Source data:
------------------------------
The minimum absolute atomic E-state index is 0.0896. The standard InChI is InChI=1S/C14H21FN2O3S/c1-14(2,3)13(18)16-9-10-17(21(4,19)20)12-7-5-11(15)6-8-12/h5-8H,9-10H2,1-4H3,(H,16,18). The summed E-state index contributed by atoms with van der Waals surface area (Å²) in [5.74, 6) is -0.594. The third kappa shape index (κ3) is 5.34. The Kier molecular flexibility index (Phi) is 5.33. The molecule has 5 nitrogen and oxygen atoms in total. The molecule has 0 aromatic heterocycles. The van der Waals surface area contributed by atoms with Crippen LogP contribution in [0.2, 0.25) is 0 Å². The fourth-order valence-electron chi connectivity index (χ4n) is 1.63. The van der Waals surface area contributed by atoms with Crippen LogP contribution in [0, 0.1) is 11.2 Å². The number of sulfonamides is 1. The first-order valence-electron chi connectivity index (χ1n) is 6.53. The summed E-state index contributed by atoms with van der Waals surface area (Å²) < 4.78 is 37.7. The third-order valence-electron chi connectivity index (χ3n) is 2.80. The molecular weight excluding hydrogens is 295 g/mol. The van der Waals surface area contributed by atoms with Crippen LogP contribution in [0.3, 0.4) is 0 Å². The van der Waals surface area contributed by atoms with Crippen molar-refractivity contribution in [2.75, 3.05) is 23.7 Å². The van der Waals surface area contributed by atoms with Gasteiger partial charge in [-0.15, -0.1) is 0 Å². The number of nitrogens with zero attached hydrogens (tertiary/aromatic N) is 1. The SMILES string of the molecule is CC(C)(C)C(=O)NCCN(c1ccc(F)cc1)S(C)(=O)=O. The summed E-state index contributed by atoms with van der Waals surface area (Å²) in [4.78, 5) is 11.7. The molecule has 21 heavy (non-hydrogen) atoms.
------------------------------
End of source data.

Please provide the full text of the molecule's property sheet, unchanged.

The minimum absolute atomic E-state index is 0.0896. The standard InChI is InChI=1S/C14H21FN2O3S/c1-14(2,3)13(18)16-9-10-17(21(4,19)20)12-7-5-11(15)6-8-12/h5-8H,9-10H2,1-4H3,(H,16,18). The summed E-state index contributed by atoms with van der Waals surface area (Å²) in [5.74, 6) is -0.594. The third kappa shape index (κ3) is 5.34. The Kier molecular flexibility index (Phi) is 5.33. The molecule has 5 nitrogen and oxygen atoms in total. The molecule has 0 aromatic heterocycles. The van der Waals surface area contributed by atoms with Crippen LogP contribution in [0.2, 0.25) is 0 Å². The fourth-order valence-electron chi connectivity index (χ4n) is 1.63. The van der Waals surface area contributed by atoms with Crippen LogP contribution in [0, 0.1) is 11.2 Å². The number of sulfonamides is 1. The first-order valence-electron chi connectivity index (χ1n) is 6.53. The summed E-state index contributed by atoms with van der Waals surface area (Å²) < 4.78 is 37.7. The third-order valence-electron chi connectivity index (χ3n) is 2.80. The molecular weight excluding hydrogens is 295 g/mol. The van der Waals surface area contributed by atoms with Crippen LogP contribution in [0.3, 0.4) is 0 Å². The van der Waals surface area contributed by atoms with Crippen molar-refractivity contribution in [2.75, 3.05) is 23.7 Å². The van der Waals surface area contributed by atoms with Gasteiger partial charge in [-0.15, -0.1) is 0 Å². The number of nitrogens with zero attached hydrogens (tertiary/aromatic N) is 1. The SMILES string of the molecule is CC(C)(C)C(=O)NCCN(c1ccc(F)cc1)S(C)(=O)=O. The summed E-state index contributed by atoms with van der Waals surface area (Å²) in [4.78, 5) is 11.7. The molecule has 21 heavy (non-hydrogen) atoms.